Hi I’m Sarah Gardner. It’s a critical element not
only for your lawn or garden, but in making sure that we have enough food to
feed a growing population. Coming up, the challenge in
doing more with less water. We’ll take you to
Washington State where scientists are helping
farmers grow bountiful crops in one of the driest
regions of the country. Georgia farmers
check out options to save water for
future crops. How do you keep
those fairways green on the golf course? In Florida,
it’s all about grass that’s a bit less thirsty. And we’ve all heard about global warming
and climate change. It’s even impacting people who make their living
on the water. It’s all coming up
on America’s Heartland ♪♪>>America’s Heartland is
made possible by…>>CropLife America-
Representing the companies whose modern
farming innovations help America’s farmers
provide nutritious food for communities
around the globe. The Fund for
Agriculture Education – A fund created by
KVIE to support America’s Heartland
programming. Contributors include
the following: ♪♪ You can see it in the eyes
of every woman and man ♪♪ ♪♪ In America’s Heartland,
livin’ close to the land ♪♪ ♪♪ There’s a love
for the country ♪♪ ♪♪ And a pride
in the brand ♪♪ ♪♪ In America’s Heartland ♪♪ ♪♪ Livin’ close…
close to the land ♪♪ ♪♪>>I’m Sarah Gardner. Thanks for joining us
on America’s Heartland. No matter where you live
in the United States, water is an issue-
sometimes it’s too much, as we’ve seen in flooding
along major riverways. But often it’s too little. Significant portions
of the country have seen extended periods of
drought in recent years impacting more than
just farmers and crops. When it doesn’t rain, grass
for cattle doesn’t grow. That means ranchers have to
buy feed for their herds or trim back their
cattle numbers. Those decisions
impact everything from beef prices at
the supermarket to the sale of meat
to customers overseas. Much of the country
depends on produce from California and
Southwest Arizona. But ongoing water
restrictions there have forced growers to reduce the
number of acres in production A lack of water
has a domino effect, ultimately affecting
food prices, even the availability of some
crops we’ve come to enjoy. And there’s a
bigger question. What do the forecasts
of climate change and global warming mean for
agriculture in the future? Rob Stewart says
it’s a question that impacts not only
farmers and ranchers, but even those who make
their living on the water.>>There is a
particular beauty to the orderly arrangement
of crops in the heartland. Rows of corn,
open expanses of wheat, or a green carpet of soybeans
spreading out to the horizon. It’s an agricultural
canvas heavily dependent on sunshine, moisture
and good weather. But questions about
“climate change” go well beyond weather’s
seasonal challenges to agricultural production. A wide range of
scientific studies show that increasing
levels of carbon dioxide and other greenhouse gases are increasing temperatures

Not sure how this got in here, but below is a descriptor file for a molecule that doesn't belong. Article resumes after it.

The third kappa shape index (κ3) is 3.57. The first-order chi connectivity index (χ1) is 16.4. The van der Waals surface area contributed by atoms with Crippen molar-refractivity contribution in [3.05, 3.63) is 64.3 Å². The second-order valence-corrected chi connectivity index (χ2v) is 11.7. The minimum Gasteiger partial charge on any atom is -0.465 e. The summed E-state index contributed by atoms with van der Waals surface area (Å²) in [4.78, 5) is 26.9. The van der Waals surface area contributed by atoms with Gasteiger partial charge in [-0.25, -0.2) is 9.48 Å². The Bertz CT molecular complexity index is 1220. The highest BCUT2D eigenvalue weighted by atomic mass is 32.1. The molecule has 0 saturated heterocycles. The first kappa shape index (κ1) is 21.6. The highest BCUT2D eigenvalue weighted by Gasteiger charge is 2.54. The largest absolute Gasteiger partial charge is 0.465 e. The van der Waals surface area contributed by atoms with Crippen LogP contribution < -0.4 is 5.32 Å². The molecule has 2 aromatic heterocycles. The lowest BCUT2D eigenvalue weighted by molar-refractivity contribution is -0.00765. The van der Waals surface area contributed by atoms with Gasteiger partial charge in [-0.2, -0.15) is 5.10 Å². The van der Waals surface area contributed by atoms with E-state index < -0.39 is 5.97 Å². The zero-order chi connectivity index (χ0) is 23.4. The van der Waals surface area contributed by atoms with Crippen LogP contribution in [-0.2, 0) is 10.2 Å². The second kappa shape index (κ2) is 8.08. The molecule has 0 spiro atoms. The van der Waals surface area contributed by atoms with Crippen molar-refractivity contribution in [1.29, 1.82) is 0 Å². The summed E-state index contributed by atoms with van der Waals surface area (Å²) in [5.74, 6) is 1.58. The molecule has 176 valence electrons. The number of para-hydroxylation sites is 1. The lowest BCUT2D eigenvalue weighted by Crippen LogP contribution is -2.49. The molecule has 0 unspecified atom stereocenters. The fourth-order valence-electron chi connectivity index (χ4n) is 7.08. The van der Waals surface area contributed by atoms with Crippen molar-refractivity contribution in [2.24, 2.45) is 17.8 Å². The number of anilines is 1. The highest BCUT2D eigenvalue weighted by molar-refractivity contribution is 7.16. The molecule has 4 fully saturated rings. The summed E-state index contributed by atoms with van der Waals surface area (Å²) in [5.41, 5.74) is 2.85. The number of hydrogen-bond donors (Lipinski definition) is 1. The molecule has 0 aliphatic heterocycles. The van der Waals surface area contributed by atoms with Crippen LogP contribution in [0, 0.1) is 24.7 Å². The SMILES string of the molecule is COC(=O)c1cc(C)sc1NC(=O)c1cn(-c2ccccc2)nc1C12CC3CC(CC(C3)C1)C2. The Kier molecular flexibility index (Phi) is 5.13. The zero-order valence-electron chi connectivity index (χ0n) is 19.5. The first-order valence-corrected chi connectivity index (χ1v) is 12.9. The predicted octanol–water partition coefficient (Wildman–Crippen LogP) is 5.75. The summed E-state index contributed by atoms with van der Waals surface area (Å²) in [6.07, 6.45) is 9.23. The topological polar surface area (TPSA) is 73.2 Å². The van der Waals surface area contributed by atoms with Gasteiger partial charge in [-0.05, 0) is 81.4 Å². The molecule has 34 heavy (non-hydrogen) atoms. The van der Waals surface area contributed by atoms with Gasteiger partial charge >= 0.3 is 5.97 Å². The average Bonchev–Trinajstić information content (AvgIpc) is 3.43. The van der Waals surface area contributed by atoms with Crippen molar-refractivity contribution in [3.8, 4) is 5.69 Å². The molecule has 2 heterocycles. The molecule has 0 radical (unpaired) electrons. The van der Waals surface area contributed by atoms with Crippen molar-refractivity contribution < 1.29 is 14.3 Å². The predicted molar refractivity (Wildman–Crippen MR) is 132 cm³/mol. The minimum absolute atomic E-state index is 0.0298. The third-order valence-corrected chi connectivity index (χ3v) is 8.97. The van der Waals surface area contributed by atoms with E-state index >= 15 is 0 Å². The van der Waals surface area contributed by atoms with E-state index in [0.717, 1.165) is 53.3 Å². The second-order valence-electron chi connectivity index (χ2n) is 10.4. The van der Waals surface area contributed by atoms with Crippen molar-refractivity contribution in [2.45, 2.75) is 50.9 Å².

around the world.>>Weather is something that farmers deal with
on a daily basis, but when we look at
the long-term trends of what the impacts
of climate are, we really need to be mindful
of what we can do to mitigate and make sure
that we’re equipped to adapt to climate change.>>Mitigating the effects
of climate change is a priority for California. Studies in the
Golden State point to temperature increases
of nearly 3 percent by 2050 and, perhaps, double that
by the end of the century.>>Thinking about changes
in temperatures. Nighttime temperatures and what does that mean
for our well-known, world renowned wine grape
and wine industry. Thinking about chill hours. Y’know, what’s happening
in the winter time that’s really impacting the
productivity and the quality of our fresh tree fruit
and our citrus.>>California, and
many other states, see rising temperatures affecting more than
just chill hours. Higher temperatures
could mean more droughts, a greater risk of wildfires, even impact water supplies
for hydroelectric power. And California sees
a negative effect on public health
and food security.>>Climate change brings
a lot of risk to this food security component. For example we know that with
the increased CO2 levels, you’re getting
increased temperatures and when you have
increased temperatures, that puts stresses on
our crop production. If you look at
animal agriculture, you get stresses on
the animals which leads to reductions in things
like milk production.>>All of this is critical
to the country’s number one dairy state
and a region that provides a third of the
nation’s vegetables and much of the country’s fresh
fruits and tree nuts. But climate change
will also impact the wide open expanses
of corn, soybean, and wheat fields in the
midwest and plains states- crops critical to both human
and animal food supplies. In these test plots at
the University of Illinois, researchers mimic the
growing conditions that crops will
face in the future. Pipes spray increased
levels of carbon dioxide and ozone into the fields. One result?
A reduction in the nutritional quality
of some grains.>>That’s significant because there are about two billion
people in the world who depend almost entirely
on cereals and grains as their sources
of zinc and iron. But for that fraction
of the population, it could be significant. Wheat is more
of an issue because in addition to reductions
in zinc and iron, you also have a reduction
in protein content.>>Researchers,
here and elsewhere, want to examine how
farmers might change production techniques
to meet the challenge and what the agriculture
industry can do to make crops more resilient
to these changing conditions. Crops aside, a
United Nations science panel says rising temperatures
will also impact food sources from rivers,